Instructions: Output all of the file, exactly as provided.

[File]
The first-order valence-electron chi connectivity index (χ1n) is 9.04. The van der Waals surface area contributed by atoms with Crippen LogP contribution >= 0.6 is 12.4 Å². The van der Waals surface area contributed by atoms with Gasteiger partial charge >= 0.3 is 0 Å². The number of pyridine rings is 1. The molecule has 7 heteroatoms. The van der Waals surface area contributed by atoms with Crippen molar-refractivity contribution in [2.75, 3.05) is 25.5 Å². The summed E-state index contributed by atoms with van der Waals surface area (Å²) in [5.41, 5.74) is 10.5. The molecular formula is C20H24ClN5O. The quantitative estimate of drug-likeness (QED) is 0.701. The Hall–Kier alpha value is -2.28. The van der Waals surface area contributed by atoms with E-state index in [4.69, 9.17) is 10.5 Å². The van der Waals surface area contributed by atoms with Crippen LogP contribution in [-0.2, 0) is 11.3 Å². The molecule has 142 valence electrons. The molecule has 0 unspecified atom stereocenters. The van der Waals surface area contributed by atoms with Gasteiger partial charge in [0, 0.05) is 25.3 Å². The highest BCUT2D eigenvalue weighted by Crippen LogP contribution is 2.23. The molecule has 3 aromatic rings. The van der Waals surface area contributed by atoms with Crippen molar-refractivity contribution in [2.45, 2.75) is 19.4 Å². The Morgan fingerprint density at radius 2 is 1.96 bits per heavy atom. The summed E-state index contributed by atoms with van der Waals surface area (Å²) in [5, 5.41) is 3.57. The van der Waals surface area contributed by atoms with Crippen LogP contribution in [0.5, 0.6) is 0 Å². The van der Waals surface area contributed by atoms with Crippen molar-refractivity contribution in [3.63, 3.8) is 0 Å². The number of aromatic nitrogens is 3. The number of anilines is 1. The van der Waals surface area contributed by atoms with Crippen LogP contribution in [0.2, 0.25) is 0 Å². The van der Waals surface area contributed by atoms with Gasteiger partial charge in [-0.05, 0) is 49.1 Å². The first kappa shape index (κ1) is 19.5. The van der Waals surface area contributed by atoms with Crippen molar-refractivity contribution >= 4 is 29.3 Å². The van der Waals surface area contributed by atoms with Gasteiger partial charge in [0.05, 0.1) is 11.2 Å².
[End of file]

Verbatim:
The first-order valence-electron chi connectivity index (χ1n) is 9.04. The van der Waals surface area contributed by atoms with Crippen LogP contribution >= 0.6 is 12.4 Å². The van der Waals surface area contributed by atoms with Gasteiger partial charge >= 0.3 is 0 Å². The number of pyridine rings is 1. The molecule has 7 heteroatoms. The van der Waals surface area contributed by atoms with Crippen molar-refractivity contribution in [2.75, 3.05) is 25.5 Å². The summed E-state index contributed by atoms with van der Waals surface area (Å²) in [5.41, 5.74) is 10.5. The molecular formula is C20H24ClN5O. The quantitative estimate of drug-likeness (QED) is 0.701. The Hall–Kier alpha value is -2.28. The van der Waals surface area contributed by atoms with E-state index in [4.69, 9.17) is 10.5 Å². The van der Waals surface area contributed by atoms with Crippen LogP contribution in [-0.2, 0) is 11.3 Å². The molecule has 142 valence electrons. The molecule has 0 unspecified atom stereocenters. The van der Waals surface area contributed by atoms with Gasteiger partial charge in [0, 0.05) is 25.3 Å². The highest BCUT2D eigenvalue weighted by Crippen LogP contribution is 2.23. The molecule has 3 aromatic rings. The van der Waals surface area contributed by atoms with Crippen molar-refractivity contribution in [2.45, 2.75) is 19.4 Å². The Morgan fingerprint density at radius 2 is 1.96 bits per heavy atom. The summed E-state index contributed by atoms with van der Waals surface area (Å²) in [5, 5.41) is 3.57. The van der Waals surface area contributed by atoms with Crippen LogP contribution in [0.5, 0.6) is 0 Å². The van der Waals surface area contributed by atoms with Crippen molar-refractivity contribution in [3.63, 3.8) is 0 Å². The number of aromatic nitrogens is 3. The number of anilines is 1. The van der Waals surface area contributed by atoms with Crippen LogP contribution in [0.2, 0.25) is 0 Å². The van der Waals surface area contributed by atoms with Gasteiger partial charge in [-0.05, 0) is 49.1 Å². The first kappa shape index (κ1) is 19.5. The van der Waals surface area contributed by atoms with Crippen molar-refractivity contribution >= 4 is 29.3 Å². The van der Waals surface area contributed by atoms with Gasteiger partial charge in [0.05, 0.1) is 11.2 Å².